LAS VEGAS (KTNV) — Solving a murder can be like assembling a jigsaw puzzle.
"It's always the smallest piece that puts the puzzle together," said Lt. Ray Spencer with the Las Vegas Metropolitan Police Department's homicide section.
The longer it takes, the harder it gets, and funding the work is often a puzzle, too.
"As an agency, we only have so much money to work with," Spencer said.
The sexual assaults and murders of 14-year-old Stephanie Isaacson, 16-year-old Kim Bryant, and 22-year-old Diana Hanson were all recently solved thanks to donor dollars. A private citizen gave money to Metro — a public agency — to pay for highly specialized DNA testing in cold cases.
"The families have gone for 40 years wondering who killed their loved one," Spencer said.
Police discovered Kim Bryant and Diana Hanson had been killed by the same man, Johnny Blake Peterson, who died in 1993.
"Certainly, when you're going forth with the work, you don't know how it's going to pan out. The suspect may not be deceased. He may be living right next to you, so it's always worthy of a department's greatest effort, in my opinion. And the bottom shelf it often gets put on... That's not where it belongs," said Sgt. Shon Comiskey, who created Metro's Cold Case Sexual Assault Unit and retired last year.
He says a tough reality hides behind the recent successful solves: units are understaffed and under-funded.
"For years, we've been working homicide cold cases with a team of five part-time investigators," Spencer explained. "Our focus right now is reducing violent crime, and we spend a significant amount of money on our current homicide investigations. With that being said, we still have set aside our own dollars where we investigate our cold cases. The fact that we've had generous donations come in has allowed us to have money that we otherwise would not have. I'm very, very hopeful that we are going to be able to solve a lot more cases because of that additional funding."
New DNA tests in old cases take a back seat to ongoing investigations, and the lengthy turnaround times make the cases even colder.
"With the generous donations that we have received recently, we've been able to outsource cases that we otherwise would have done in-house," Spencer said.
The cases were outsourced to Othram Laboratory in Houston. Othram uses a method called parallel sequencing, specializing in trace amounts of degraded DNA that can be aligned to a specific family line.
"Our average cost per case is about $5,000," said Kristen Mittelman, Othram's chief business development officer. "And I think that the technology is pennies to the dollar of what it costs."
But it's money our law enforcement sources say is not likely to get into Metro's budget.
"This is really an issue that exists across the country. It's not unique to Las Vegas," Comiskey said.
A National Institute of Justice report published this past July found that "every law enforcement department throughout the country has unsolved cases that could be solved through recent advancements in DNA technology," but that more resources are needed to use the technology quickly and effectively.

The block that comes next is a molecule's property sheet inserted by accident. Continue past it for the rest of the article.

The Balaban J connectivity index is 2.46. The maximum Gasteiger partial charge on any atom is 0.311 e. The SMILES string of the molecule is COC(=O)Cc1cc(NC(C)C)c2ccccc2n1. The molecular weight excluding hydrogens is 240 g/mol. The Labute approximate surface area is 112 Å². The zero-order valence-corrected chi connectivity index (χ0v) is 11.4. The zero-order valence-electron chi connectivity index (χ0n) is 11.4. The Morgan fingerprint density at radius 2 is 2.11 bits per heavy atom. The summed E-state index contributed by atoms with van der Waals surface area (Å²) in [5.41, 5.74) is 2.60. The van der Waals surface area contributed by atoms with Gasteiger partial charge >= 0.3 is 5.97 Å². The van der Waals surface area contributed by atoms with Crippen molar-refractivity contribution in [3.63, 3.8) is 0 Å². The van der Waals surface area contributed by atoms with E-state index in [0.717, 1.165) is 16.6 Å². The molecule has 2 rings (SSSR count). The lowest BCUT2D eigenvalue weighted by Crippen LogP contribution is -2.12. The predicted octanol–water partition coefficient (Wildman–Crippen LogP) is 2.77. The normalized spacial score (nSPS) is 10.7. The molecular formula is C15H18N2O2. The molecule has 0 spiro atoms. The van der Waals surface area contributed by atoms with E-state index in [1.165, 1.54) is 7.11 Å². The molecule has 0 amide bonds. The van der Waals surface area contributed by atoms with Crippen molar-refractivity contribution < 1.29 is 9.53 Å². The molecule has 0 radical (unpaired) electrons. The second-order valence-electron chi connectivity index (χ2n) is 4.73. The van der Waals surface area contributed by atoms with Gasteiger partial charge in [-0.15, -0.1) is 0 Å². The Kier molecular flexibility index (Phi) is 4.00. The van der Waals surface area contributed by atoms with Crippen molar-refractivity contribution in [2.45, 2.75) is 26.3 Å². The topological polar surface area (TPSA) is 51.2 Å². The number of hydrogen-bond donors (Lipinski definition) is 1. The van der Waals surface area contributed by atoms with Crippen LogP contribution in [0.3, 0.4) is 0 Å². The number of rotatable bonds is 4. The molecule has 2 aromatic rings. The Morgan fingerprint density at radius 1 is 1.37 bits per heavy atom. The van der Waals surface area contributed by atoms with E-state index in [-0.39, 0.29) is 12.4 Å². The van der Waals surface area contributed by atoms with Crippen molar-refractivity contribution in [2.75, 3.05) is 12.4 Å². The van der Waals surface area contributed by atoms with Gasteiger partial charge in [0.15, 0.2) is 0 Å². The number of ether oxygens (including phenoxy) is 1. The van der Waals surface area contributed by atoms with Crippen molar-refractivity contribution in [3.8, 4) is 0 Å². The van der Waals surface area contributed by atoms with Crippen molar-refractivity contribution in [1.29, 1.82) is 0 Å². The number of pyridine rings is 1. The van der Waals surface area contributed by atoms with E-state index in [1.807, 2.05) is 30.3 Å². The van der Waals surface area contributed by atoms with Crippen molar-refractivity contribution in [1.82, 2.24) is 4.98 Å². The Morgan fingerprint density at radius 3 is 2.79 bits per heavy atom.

"Just one in five agencies surveyed funds cold-case work out of its regular budget," the NIJ found, adding that as "cold-case DNA work has become a U.S. Department of Justice priority, federal funding is essential..."
On that point, Spencer says, "there's only so much federal funding that will assist us. When you look at the availability of grants, it's something we would like to increase as far as a revenue stream to give us another avenue where we can even solve more cold case homicides."
A recent cold case solve in Henderson did not rely on private donor money.
Earlier this month, Henderson Police and FBI funds paid for investigative genetic genealogy that allowed police to positively identify Tammy Corrine Terrell, who was murdered in 1980 when she was just 17 years old.
"The victims are owed these new investigations," Comiskey said.
Law enforcement sources say victims are also owed more cooperation from big corporations that run for-profit DNA databases.
We're told the ones Metro currently uses — like Family Tree DNA and GEDmatch — are small compared to Ancestry.com, the world's largest genealogy database.
One source told 13 Investigates that Ancestry's database would conceivably enable police to solve 80% of their cold cases. But, as Ancestry makes clear on its website, the company "does not voluntarily cooperate with law enforcement."
The site says the two most recent law enforcement requests for information from its DNA database came in the latter half of 2020. But the company "challenged both requests, which were withdrawn."
As for the future mysteries advanced DNA analysis will solve?
Othram's Mittelman thinks that "as this becomes public information and public knowledge, people will start demanding this type of technology and this type of testing in their investigations. And I think that the government will eventually help with that initiative."
Spencer says wherever the help comes from and however it's paid for, the goal remains the same.
"We want to give closure to the families," he said, "so if money comes in from grants, if money comes in from private benefactors, however that comes in and it helps us create that great success, we're open to it."